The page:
When alerted, the medicine user acknowledges by pressing a button (BU), which makes the dispenser mechanism open a lid (L) and present a medicine packet to the user. In case of more pills in a single dose, than the dose packet, FIG. 15, can contain, or in case of cross contamining medicine, the dispenser will dispense the adequate number and type of packets at the same dispensing operation in response to the users acknowledge signal. Furthermore, if the user does not acknowledge the alert signal within due time the dispenser will not allow dispensing of the dose packets and furthermore keep the packets inside the dispenser inaccessible to the user. The packets withheld in this way may be later dispensed at due time in accordance with the dispensing strategy controlled by the information storage and processing capabilities in the dispenser.
 In the preferred embodiments of the invention, the dispenser has means for wired or wireless communication to a central medication database (CMD), which, via connections to Internet and suitable application software allows all parties, including, physicians, hospital departments, clinics, pharmacies, healthcare personnel and relatives to share information on the medicine compliance of the user. This includes:
 Prescription of information from and to the medical agents: physicians, clinics and hospital departments.
 Required medication packaging to pharmacy or medicine distribution centers.
 Information regarding proper intake scheduling and identification of individual doses to the medicine dispenser
 Information regarding the medicine users possible adverse compliance to the medical agents and health care personnel and relatives in cases of life supporting medicine compliance.
 Information regarding possible non-used dosepackets and their nature for reuse and proper salvage e.g. by leaving out corresponding dosepackets in subsequent deliveries of dosepackets for filling up the dispenser.
 In preferred embodiments, the dispenser is automatically filled up in a loader machine, FIG. 17. The advantage of using a loader machine is, that the medicine users and other persons access to the dose packets is prevented to a high degree. The loader also allows the removal of packages from the dispenser and facilitates loading of the dispenser in case of disabled persons. In the preferred embodiments of a loader machine, the loader is equipped with a closed compartment that is used to collect medicine packets that have not been dispensed and cannot be reused, either because the medication has been changed, or because the lifetime of the medicine has been exceeded. The closed compartment may be emptied by means of suitable tools be qualified personal e.g. at a pharmacy or by the staff of a hospital department or clinic. Alternatively the closed compartment may be emptied into the distribution container after loading of the medicine into the dispenser and the distribution container subsequently returned to the medicine distributor for refinery and reuse or destruction. The closed compartment may preferably be designed as a removable box, so that the wasted medicine may be returned for destruction.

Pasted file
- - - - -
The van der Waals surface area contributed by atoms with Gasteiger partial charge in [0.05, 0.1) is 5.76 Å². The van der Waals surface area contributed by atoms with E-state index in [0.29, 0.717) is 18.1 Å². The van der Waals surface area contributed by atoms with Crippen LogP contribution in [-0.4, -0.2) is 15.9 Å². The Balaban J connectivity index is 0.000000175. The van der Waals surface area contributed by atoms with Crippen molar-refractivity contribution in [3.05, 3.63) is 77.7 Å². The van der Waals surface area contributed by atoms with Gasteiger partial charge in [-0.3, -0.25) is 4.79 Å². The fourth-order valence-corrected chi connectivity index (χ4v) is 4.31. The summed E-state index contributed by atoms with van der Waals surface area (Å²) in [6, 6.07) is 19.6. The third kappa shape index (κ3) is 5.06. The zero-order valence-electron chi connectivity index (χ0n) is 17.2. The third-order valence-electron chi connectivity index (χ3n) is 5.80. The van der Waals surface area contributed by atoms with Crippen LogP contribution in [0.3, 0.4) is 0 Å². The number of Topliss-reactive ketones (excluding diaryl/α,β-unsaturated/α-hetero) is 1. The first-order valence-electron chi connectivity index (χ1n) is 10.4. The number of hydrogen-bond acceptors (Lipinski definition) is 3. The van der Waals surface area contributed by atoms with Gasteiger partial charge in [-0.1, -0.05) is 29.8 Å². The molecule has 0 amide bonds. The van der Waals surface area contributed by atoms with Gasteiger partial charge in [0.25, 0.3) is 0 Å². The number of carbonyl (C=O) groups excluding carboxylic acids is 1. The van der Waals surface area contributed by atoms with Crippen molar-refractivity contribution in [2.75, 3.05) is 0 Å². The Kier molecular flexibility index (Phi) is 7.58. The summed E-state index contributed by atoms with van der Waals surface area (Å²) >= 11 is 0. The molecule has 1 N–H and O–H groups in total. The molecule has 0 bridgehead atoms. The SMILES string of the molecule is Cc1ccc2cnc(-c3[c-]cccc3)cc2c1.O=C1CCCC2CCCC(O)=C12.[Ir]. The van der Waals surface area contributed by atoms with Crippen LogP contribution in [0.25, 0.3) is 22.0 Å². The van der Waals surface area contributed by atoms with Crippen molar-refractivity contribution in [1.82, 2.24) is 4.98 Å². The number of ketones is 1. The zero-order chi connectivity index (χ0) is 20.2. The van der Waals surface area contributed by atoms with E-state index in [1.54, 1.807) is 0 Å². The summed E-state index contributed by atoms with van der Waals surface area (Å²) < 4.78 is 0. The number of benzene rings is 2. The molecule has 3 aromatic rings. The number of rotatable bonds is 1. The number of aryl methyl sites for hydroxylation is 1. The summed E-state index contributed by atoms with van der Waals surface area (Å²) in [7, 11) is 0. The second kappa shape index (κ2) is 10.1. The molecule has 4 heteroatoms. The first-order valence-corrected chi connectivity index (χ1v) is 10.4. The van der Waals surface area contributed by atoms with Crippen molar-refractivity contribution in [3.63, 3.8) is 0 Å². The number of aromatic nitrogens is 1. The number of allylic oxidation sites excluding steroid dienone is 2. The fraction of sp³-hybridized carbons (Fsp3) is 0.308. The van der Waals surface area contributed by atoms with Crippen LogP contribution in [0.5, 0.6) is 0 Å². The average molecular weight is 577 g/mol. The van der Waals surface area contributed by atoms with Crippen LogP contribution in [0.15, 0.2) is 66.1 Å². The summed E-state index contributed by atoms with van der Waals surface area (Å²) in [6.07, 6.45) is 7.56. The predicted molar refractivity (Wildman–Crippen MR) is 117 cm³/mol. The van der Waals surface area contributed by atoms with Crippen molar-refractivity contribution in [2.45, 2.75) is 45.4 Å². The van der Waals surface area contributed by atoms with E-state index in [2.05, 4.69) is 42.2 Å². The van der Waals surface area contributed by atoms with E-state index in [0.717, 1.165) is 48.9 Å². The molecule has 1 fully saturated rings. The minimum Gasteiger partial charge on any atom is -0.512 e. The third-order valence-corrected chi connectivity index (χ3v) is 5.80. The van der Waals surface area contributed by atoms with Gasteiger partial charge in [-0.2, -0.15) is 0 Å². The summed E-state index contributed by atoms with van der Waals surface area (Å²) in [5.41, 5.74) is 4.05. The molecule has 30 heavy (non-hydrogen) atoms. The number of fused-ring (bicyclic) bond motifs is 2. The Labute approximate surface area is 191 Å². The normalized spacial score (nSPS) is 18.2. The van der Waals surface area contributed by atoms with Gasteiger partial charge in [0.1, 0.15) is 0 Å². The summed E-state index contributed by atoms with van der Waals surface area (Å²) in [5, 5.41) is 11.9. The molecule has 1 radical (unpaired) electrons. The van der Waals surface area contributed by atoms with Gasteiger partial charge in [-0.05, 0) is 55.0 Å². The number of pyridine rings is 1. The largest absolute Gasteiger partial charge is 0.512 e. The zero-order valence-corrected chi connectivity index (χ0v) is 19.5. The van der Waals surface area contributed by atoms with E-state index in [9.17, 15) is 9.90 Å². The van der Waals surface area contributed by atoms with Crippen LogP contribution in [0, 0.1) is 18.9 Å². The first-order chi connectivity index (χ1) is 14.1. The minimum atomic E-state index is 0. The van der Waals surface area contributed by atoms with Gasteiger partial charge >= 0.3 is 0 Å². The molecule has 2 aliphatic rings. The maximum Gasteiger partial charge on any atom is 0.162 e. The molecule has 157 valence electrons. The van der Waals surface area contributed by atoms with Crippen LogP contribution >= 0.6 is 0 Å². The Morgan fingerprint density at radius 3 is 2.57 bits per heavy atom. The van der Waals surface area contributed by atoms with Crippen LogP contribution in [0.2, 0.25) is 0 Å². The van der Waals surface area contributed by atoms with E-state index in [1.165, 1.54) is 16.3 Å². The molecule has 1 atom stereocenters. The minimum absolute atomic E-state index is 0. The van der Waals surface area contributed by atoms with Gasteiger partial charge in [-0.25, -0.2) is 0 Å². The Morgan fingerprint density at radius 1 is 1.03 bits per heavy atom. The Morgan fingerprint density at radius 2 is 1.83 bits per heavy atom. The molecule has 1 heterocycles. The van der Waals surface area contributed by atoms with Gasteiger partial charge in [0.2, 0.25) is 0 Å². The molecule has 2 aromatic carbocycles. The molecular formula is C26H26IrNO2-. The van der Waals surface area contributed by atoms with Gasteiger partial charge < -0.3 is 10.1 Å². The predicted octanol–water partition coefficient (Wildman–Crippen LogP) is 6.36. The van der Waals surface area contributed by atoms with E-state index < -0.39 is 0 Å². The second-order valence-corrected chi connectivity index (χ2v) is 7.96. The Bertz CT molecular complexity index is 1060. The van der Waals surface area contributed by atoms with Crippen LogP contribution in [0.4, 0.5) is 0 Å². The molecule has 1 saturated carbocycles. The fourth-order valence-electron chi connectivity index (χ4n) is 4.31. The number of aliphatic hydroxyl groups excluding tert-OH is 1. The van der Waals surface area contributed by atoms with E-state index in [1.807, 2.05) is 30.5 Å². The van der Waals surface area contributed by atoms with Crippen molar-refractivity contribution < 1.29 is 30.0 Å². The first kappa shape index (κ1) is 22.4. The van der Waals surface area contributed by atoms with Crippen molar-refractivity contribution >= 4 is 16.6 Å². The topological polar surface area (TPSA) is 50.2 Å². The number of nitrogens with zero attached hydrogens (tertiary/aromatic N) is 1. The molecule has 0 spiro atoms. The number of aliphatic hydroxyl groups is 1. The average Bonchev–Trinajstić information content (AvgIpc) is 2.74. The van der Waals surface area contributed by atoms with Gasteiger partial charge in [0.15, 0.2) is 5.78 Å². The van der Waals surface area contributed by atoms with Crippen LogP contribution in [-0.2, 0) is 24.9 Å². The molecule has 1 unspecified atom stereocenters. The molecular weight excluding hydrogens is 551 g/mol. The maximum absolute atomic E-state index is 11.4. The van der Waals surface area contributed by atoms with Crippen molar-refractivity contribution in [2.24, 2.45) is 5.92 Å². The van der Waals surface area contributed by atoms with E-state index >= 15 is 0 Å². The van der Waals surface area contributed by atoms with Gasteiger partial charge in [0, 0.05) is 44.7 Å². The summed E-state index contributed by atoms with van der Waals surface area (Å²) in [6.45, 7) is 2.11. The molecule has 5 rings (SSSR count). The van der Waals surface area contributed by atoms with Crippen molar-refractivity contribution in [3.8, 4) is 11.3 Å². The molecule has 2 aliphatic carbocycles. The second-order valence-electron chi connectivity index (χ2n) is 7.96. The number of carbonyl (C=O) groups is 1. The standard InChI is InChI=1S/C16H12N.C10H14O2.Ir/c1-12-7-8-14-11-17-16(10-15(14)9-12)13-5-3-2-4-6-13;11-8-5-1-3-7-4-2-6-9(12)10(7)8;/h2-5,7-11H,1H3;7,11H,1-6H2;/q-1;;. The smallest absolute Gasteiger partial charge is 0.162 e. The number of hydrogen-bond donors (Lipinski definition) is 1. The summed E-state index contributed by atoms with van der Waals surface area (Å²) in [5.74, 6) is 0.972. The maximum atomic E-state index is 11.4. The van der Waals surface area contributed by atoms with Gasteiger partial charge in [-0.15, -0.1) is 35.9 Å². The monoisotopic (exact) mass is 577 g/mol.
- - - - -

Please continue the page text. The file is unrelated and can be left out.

In the preferred embodiments, the communications means between the medicine dispenser and CMD is located in the pill dispenser which again is connected to the CMD via well known means using wired communications and fixed wire telephone modems or well known wireless communications means such as Wireless LAN, Bluetooth, IRDA, Datacommunications via Cellphone modems and other wired or wireless communication used in office, factory and home automation, such as JEMA, X-10.
 It should be emphasised, that although the dispenser described herein is described with focus on medicine it could be used for all other things, that would require regular and pre-ordered dispensing, e.g. anti-conception pills, contact lenses over-the-shelf medicine, cosmetics (as far as the space allows) dietetic supplement and similar. Furthermore, the invention is not limited to be used in health care or personal care environments, but could be used whenever items of suitable size and possible limited lifetime need to be regularly distributed and replenished in a controlled and carefully monitored fashion.
 In the preferred embodiments of the invention the medicine dispenser can be optionally fitted with means for positively identifying the person promoting the dispensing of medicine. Such means for secure automatic personal identification may preferably be of well known types, and could be PIN codes RF identification means (wireless tags, RFID tags) biometric identification means like finger print readers, signature recognizers, iris recognizers and similar.